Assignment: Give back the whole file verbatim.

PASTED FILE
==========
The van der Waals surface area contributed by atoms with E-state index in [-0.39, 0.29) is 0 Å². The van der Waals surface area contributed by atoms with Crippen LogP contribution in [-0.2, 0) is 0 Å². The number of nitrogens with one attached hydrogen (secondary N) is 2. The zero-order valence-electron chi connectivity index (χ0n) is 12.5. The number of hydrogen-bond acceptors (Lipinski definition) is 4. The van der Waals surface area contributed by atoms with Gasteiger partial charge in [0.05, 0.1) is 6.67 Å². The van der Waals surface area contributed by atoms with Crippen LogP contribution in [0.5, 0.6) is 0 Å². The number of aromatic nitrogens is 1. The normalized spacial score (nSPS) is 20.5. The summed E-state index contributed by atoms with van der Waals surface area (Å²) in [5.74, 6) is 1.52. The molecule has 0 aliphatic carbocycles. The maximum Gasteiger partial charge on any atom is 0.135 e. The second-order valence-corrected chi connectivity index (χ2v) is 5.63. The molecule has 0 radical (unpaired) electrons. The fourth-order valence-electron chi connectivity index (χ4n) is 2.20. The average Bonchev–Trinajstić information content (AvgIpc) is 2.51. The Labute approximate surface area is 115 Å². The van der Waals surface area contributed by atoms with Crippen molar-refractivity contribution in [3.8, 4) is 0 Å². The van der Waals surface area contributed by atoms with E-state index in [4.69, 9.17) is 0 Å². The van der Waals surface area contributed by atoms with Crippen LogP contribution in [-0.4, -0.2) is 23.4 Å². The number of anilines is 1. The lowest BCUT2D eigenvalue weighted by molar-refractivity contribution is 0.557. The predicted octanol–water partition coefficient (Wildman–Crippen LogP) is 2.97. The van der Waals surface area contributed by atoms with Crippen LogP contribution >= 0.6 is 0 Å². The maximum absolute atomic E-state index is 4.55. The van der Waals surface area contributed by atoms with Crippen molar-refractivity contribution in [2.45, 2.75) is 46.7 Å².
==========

The van der Waals surface area contributed by atoms with E-state index in [-0.39, 0.29) is 0 Å². The van der Waals surface area contributed by atoms with Crippen LogP contribution in [-0.2, 0) is 0 Å². The number of nitrogens with one attached hydrogen (secondary N) is 2. The zero-order valence-electron chi connectivity index (χ0n) is 12.5. The number of hydrogen-bond acceptors (Lipinski definition) is 4. The van der Waals surface area contributed by atoms with Gasteiger partial charge in [0.05, 0.1) is 6.67 Å². The van der Waals surface area contributed by atoms with Crippen LogP contribution in [0.5, 0.6) is 0 Å². The number of aromatic nitrogens is 1. The normalized spacial score (nSPS) is 20.5. The summed E-state index contributed by atoms with van der Waals surface area (Å²) in [5.74, 6) is 1.52. The molecule has 0 aliphatic carbocycles. The maximum Gasteiger partial charge on any atom is 0.135 e. The second-order valence-corrected chi connectivity index (χ2v) is 5.63. The molecule has 0 radical (unpaired) electrons. The fourth-order valence-electron chi connectivity index (χ4n) is 2.20. The average Bonchev–Trinajstić information content (AvgIpc) is 2.51. The Labute approximate surface area is 115 Å². The van der Waals surface area contributed by atoms with Crippen molar-refractivity contribution in [3.8, 4) is 0 Å². The van der Waals surface area contributed by atoms with E-state index in [4.69, 9.17) is 0 Å². The van der Waals surface area contributed by atoms with Crippen LogP contribution in [-0.4, -0.2) is 23.4 Å². The number of anilines is 1. The lowest BCUT2D eigenvalue weighted by molar-refractivity contribution is 0.557. The predicted octanol–water partition coefficient (Wildman–Crippen LogP) is 2.97. The van der Waals surface area contributed by atoms with Crippen LogP contribution >= 0.6 is 0 Å². The maximum absolute atomic E-state index is 4.55. The van der Waals surface area contributed by atoms with Crippen molar-refractivity contribution in [2.45, 2.75) is 46.7 Å².